Posted by on September 08, 2011 in Blog

The approaching tenth anniversary of September 11, 2001 warrants reflection on our reaction to the worst terrorist attack in our nation’s history on American soil. This is a time to consider whether or not we are in fact safer than ten years ago, to determine which steps taken after 9/11 were appropriate, and to reevaluate those steps that have done more harm than good. Of all the radical changes in our country, however, few are as misguided as the increased level of suspicion and scrutiny cast on American mosques.

The suspicion of American mosques and Islamic cultural centers is based on the notion that they ostensibly play a role in the radicalization of American Muslims. The post-9/11 scrutiny of these institutions has taken many forms, produced by a variety of U.S. government agencies, politicians, pundits, and private citizens. The FBI has engaged in surveillance of mosques and cultural centers around the country, most notably in the Islamic Center of Irvine, where the FBI’s actions have brought about an ACLU lawsuit. The New York Police Department has become one of the nation's most aggressive domestic intelligence agencies, receiving extensive help from the CIA to establish a network of informants, known as "mosque crawlers," who are charged with the task of monitoring sermons even in the absence of any evidence of wrongdoing. The rhetoric of politicians regarding American mosques has been equally imprudent and damaging. While Islamophobic rhetoric abounds in this year’s presidential race, candidate Herman Cain has gone so far as to say that towns should have the right to deny mosques from being built in their communities.

The most illustrative example of the extent of suspicion cast on mosques is undoubtedly the hearings conducted last March by Congressman Peter King (R-FL). These hearings questioned the role of mosques and religiosity in radicalizing the Muslim population of the United States, devolving quickly to little more than a complete farce, serving only to demonstrate the lack of evidence supporting the Congressman’s radicalization paranoia. Those who would subject American mosques to scrutiny have been fundamentally unable to provide any evidence to support their unsubstantiated suspicions, and many of their paranoiac charges actually ignore a preponderance of evidence that precisely the opposite effect occurs through active mosque participation.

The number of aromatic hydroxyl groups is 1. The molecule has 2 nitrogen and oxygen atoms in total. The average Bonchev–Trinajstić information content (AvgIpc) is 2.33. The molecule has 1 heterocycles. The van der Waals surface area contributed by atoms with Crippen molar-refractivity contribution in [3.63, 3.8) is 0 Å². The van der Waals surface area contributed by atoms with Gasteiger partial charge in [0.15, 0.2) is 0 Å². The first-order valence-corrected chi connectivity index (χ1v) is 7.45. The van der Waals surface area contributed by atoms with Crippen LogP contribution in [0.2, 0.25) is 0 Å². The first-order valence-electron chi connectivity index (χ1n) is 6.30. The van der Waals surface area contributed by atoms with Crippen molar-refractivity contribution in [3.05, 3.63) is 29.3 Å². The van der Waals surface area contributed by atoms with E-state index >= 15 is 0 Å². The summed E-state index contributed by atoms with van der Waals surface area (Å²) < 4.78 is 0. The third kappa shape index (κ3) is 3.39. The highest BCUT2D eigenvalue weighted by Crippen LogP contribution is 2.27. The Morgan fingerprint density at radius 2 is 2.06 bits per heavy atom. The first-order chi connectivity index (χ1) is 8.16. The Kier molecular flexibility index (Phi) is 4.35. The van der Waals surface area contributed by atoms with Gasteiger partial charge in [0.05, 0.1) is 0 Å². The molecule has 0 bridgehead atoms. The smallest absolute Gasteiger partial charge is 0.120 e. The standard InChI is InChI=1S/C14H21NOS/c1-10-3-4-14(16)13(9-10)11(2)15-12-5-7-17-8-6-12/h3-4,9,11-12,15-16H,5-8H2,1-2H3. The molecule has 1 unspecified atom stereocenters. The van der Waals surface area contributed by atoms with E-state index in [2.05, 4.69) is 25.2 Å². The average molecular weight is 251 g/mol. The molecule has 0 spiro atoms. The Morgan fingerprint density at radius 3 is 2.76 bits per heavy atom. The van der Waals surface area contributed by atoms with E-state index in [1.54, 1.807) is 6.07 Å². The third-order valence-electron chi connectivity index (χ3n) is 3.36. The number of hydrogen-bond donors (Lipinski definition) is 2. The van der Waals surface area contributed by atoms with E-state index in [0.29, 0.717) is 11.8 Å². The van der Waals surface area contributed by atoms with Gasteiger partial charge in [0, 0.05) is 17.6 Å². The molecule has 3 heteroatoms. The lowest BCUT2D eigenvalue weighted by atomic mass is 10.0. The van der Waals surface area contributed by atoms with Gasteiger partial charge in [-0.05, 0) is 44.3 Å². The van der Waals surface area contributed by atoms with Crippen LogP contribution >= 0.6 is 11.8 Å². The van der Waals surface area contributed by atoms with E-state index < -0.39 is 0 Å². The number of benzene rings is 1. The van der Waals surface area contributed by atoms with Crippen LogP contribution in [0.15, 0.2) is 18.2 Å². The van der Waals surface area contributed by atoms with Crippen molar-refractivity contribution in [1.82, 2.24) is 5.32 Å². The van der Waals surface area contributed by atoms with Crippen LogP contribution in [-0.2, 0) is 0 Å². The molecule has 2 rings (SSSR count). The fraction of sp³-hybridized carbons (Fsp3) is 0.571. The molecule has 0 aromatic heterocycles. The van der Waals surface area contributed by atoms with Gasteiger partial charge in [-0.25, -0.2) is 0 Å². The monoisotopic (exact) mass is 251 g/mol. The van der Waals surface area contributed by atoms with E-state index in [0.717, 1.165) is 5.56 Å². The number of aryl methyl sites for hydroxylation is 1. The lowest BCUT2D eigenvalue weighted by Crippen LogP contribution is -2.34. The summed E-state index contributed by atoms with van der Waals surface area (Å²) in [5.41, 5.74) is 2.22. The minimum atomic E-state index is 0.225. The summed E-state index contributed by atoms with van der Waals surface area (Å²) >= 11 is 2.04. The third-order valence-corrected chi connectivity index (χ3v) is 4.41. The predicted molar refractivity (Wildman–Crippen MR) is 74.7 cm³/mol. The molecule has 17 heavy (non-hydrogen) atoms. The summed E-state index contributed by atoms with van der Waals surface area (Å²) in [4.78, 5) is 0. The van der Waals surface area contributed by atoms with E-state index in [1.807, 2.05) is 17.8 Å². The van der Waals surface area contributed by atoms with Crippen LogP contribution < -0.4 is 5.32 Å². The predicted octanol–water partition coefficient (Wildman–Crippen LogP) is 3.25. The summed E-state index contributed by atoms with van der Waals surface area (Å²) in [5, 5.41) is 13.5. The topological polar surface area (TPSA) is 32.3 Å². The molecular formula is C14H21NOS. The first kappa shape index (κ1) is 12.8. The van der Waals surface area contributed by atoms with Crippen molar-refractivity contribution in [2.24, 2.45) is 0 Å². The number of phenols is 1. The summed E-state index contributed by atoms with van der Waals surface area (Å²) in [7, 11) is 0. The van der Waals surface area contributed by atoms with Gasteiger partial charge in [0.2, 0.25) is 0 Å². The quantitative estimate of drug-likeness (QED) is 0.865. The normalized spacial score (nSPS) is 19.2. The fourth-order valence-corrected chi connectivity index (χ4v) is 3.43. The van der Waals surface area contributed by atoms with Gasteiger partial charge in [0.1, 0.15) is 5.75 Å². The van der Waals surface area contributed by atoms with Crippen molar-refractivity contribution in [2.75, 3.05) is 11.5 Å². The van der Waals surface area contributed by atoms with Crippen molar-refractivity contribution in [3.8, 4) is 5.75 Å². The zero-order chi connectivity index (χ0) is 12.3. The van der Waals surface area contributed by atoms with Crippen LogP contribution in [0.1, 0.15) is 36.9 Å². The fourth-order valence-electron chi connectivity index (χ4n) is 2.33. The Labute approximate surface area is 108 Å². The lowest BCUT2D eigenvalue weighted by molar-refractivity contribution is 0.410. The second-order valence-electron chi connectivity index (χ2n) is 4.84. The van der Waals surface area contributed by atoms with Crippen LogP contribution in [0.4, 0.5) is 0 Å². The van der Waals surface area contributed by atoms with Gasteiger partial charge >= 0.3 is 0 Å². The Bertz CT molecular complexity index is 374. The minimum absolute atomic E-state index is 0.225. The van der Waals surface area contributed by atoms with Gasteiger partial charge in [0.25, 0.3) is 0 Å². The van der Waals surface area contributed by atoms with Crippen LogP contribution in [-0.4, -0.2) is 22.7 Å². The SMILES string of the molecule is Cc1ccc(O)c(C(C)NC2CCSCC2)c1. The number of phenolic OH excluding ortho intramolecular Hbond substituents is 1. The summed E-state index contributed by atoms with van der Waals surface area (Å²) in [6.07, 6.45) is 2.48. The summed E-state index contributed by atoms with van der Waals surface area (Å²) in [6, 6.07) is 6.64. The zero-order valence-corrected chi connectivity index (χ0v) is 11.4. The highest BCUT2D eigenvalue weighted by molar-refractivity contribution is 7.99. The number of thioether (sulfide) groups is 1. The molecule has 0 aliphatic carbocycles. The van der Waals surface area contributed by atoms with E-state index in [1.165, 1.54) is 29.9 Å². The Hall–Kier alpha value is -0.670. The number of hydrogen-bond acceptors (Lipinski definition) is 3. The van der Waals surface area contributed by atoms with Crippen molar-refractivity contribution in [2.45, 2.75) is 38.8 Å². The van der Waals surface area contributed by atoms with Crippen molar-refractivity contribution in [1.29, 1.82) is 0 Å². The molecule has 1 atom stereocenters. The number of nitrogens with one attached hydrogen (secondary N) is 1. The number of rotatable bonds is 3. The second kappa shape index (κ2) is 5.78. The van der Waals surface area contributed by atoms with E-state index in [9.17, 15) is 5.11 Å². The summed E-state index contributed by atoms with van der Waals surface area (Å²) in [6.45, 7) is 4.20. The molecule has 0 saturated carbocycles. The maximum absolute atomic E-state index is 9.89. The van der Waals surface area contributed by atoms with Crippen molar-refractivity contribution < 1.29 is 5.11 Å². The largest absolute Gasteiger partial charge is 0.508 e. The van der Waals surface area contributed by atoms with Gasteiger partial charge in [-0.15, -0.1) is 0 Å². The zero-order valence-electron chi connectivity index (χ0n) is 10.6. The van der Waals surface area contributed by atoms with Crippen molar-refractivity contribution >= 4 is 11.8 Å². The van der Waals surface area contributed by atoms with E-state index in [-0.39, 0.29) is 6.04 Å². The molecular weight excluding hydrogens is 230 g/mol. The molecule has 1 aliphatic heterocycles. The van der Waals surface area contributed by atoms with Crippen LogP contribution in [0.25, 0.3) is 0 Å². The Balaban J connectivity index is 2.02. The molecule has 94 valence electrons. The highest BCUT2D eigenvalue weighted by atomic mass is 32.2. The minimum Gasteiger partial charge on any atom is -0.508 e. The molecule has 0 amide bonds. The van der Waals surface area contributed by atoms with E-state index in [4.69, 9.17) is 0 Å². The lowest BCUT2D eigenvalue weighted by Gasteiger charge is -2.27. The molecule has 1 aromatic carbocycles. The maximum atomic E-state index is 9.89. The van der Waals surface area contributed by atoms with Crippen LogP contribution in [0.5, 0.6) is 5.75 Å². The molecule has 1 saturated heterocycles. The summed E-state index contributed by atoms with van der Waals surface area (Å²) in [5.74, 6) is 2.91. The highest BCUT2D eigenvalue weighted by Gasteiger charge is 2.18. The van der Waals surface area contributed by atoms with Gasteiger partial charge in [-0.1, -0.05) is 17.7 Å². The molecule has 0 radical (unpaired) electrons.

A large nationwide survey of the American Muslim population recently found that involvement with a mosque increases civic engagement and support for American democratic values. The Muslim American Public Opinion Survey (MAPOS), completed in 2008, interviewed a large sample of American Muslims on issues of religion and levels of civic engagement. The empirical findings of MAPOS suggest that an association exists between higher levels of involvement in mosque-related activities and participation in American politics. Thus, mosques serve a similar role to churches and synagogues, which have historically been associated with a higher level of civic engagement. The MAPOS study finds that Muslims who report greater involvement in their mosque also report more active involvement in American politics. On a range of political activities, individuals with no connection or involvement to the mosque report 1.7 average acts of political participation per year, while those who say they are very involved with the mosque report 2.6 civic acts per year. This amounts to an impressive 53% increase in civic engagement. 

The evidence clearly shows that mosques play an instrumental role in integrating Muslims into mainstream American political life. The actions of the FBI, CIA, and politicians like Rep. King regarding American mosques have been morally reprehensible. Yet the evidence provided by MAPOS shows that the increased scrutiny of mosques not only runs contrary to American values, but also has no basis in reality. Unfortunately the media has paid infinitely more attention to the baseless charges against American Islamic institutions rather than their role in fostering the core values of the American political system. Both parties have long encouraged religiosity and church attendance as key mechanisms for building support. Mosques are institutions that should likewise be encouraged to function as centers of political integration in America. Ungrounded fears about radicalization and unwarranted scrutiny of American mosques reflect attitudes and practices that run contrary to both our logic and our values. Ten years after the September 11th attacks, putting aside such dangerous prejudices should be among our top resolutions for how we, as a nation, confront terrorism in the next decade.

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